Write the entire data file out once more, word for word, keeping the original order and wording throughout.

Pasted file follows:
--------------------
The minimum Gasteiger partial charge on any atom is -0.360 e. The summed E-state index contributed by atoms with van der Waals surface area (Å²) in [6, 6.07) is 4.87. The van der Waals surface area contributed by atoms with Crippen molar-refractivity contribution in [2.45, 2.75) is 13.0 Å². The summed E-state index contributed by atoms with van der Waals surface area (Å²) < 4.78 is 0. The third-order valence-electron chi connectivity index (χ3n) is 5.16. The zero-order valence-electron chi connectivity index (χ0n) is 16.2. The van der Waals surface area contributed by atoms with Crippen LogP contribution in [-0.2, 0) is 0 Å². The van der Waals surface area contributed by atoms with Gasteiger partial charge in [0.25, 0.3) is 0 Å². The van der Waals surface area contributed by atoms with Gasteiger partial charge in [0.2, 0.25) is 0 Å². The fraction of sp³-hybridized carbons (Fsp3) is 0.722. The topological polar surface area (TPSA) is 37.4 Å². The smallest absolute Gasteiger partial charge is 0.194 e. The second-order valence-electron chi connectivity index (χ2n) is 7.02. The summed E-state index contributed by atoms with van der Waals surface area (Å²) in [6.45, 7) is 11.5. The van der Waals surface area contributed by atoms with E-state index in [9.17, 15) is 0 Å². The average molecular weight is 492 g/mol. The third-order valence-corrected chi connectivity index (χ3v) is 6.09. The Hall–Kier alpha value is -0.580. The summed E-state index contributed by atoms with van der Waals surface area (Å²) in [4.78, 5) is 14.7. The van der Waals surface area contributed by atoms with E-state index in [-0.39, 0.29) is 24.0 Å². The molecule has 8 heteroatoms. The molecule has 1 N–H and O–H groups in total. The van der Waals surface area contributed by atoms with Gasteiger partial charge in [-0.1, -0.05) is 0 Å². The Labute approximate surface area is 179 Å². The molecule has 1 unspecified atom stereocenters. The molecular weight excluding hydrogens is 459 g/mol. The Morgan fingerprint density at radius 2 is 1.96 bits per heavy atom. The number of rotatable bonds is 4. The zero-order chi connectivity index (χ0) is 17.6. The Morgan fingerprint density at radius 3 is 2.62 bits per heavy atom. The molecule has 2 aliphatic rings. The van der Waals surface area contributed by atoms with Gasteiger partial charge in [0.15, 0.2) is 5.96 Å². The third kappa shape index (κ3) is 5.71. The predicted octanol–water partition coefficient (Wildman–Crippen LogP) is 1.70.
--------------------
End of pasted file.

The minimum Gasteiger partial charge on any atom is -0.360 e. The summed E-state index contributed by atoms with van der Waals surface area (Å²) in [6, 6.07) is 4.87. The van der Waals surface area contributed by atoms with Crippen molar-refractivity contribution in [2.45, 2.75) is 13.0 Å². The summed E-state index contributed by atoms with van der Waals surface area (Å²) < 4.78 is 0. The third-order valence-electron chi connectivity index (χ3n) is 5.16. The zero-order valence-electron chi connectivity index (χ0n) is 16.2. The van der Waals surface area contributed by atoms with Crippen LogP contribution in [-0.2, 0) is 0 Å². The van der Waals surface area contributed by atoms with Gasteiger partial charge in [0.25, 0.3) is 0 Å². The van der Waals surface area contributed by atoms with Gasteiger partial charge in [0.2, 0.25) is 0 Å². The fraction of sp³-hybridized carbons (Fsp3) is 0.722. The topological polar surface area (TPSA) is 37.4 Å². The smallest absolute Gasteiger partial charge is 0.194 e. The second-order valence-electron chi connectivity index (χ2n) is 7.02. The summed E-state index contributed by atoms with van der Waals surface area (Å²) in [6.45, 7) is 11.5. The van der Waals surface area contributed by atoms with E-state index in [9.17, 15) is 0 Å². The average molecular weight is 492 g/mol. The third-order valence-corrected chi connectivity index (χ3v) is 6.09. The Hall–Kier alpha value is -0.580. The summed E-state index contributed by atoms with van der Waals surface area (Å²) in [4.78, 5) is 14.7. The van der Waals surface area contributed by atoms with E-state index in [-0.39, 0.29) is 24.0 Å². The molecule has 8 heteroatoms. The molecule has 1 N–H and O–H groups in total. The van der Waals surface area contributed by atoms with Gasteiger partial charge in [-0.1, -0.05) is 0 Å². The Labute approximate surface area is 179 Å². The molecule has 1 unspecified atom stereocenters. The molecular weight excluding hydrogens is 459 g/mol. The Morgan fingerprint density at radius 2 is 1.96 bits per heavy atom. The number of rotatable bonds is 4. The zero-order chi connectivity index (χ0) is 17.6. The Morgan fingerprint density at radius 3 is 2.62 bits per heavy atom. The molecule has 2 aliphatic rings. The van der Waals surface area contributed by atoms with Gasteiger partial charge in [0.15, 0.2) is 5.96 Å². The third kappa shape index (κ3) is 5.71. The predicted octanol–water partition coefficient (Wildman–Crippen LogP) is 1.70.